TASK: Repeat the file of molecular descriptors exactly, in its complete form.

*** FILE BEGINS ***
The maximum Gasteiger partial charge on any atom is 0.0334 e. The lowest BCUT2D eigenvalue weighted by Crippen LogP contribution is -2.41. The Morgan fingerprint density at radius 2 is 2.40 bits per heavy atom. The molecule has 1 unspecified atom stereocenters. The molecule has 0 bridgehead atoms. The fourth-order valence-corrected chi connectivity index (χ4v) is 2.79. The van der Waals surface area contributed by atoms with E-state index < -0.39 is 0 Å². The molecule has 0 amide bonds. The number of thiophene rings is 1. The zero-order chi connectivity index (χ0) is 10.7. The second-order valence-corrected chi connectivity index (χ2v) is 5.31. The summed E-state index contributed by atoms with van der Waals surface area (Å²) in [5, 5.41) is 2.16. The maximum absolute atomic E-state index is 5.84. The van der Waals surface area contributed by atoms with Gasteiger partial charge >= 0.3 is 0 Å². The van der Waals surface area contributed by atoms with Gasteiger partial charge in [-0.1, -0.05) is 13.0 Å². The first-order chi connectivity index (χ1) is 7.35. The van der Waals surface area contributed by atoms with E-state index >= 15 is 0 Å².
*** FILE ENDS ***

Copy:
The maximum Gasteiger partial charge on any atom is 0.0334 e. The lowest BCUT2D eigenvalue weighted by Crippen LogP contribution is -2.41. The Morgan fingerprint density at radius 2 is 2.40 bits per heavy atom. The molecule has 1 unspecified atom stereocenters. The molecule has 0 bridgehead atoms. The fourth-order valence-corrected chi connectivity index (χ4v) is 2.79. The van der Waals surface area contributed by atoms with E-state index < -0.39 is 0 Å². The molecule has 0 amide bonds. The number of thiophene rings is 1. The zero-order chi connectivity index (χ0) is 10.7. The second-order valence-corrected chi connectivity index (χ2v) is 5.31. The summed E-state index contributed by atoms with van der Waals surface area (Å²) in [5, 5.41) is 2.16. The maximum absolute atomic E-state index is 5.84. The van der Waals surface area contributed by atoms with Gasteiger partial charge >= 0.3 is 0 Å². The van der Waals surface area contributed by atoms with Gasteiger partial charge in [-0.1, -0.05) is 13.0 Å². The first-order chi connectivity index (χ1) is 7.35. The van der Waals surface area contributed by atoms with E-state index >= 15 is 0 Å².